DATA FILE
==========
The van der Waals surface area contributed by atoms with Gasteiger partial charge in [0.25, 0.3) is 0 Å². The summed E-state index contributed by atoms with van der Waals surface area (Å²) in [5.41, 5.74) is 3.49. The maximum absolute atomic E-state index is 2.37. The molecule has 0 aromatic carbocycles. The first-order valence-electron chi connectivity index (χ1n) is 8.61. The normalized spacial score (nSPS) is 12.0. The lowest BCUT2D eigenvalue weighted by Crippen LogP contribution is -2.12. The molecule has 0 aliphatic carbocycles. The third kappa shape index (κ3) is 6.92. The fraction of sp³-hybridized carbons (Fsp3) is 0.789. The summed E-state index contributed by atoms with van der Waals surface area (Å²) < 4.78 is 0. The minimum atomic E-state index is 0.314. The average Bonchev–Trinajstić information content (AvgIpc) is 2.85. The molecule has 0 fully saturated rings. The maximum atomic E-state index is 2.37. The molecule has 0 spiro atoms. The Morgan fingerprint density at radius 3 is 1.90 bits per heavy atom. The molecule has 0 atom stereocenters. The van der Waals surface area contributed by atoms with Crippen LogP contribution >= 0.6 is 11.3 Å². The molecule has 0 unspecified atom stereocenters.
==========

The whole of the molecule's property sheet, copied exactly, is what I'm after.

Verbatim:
The van der Waals surface area contributed by atoms with Gasteiger partial charge in [0.25, 0.3) is 0 Å². The summed E-state index contributed by atoms with van der Waals surface area (Å²) in [5.41, 5.74) is 3.49. The maximum absolute atomic E-state index is 2.37. The molecule has 0 aromatic carbocycles. The first-order valence-electron chi connectivity index (χ1n) is 8.61. The normalized spacial score (nSPS) is 12.0. The lowest BCUT2D eigenvalue weighted by Crippen LogP contribution is -2.12. The molecule has 0 aliphatic carbocycles. The third kappa shape index (κ3) is 6.92. The fraction of sp³-hybridized carbons (Fsp3) is 0.789. The summed E-state index contributed by atoms with van der Waals surface area (Å²) < 4.78 is 0. The minimum atomic E-state index is 0.314. The average Bonchev–Trinajstić information content (AvgIpc) is 2.85. The molecule has 0 fully saturated rings. The maximum atomic E-state index is 2.37. The molecule has 0 spiro atoms. The Morgan fingerprint density at radius 3 is 1.90 bits per heavy atom. The molecule has 0 atom stereocenters. The van der Waals surface area contributed by atoms with Crippen LogP contribution >= 0.6 is 11.3 Å². The molecule has 0 unspecified atom stereocenters.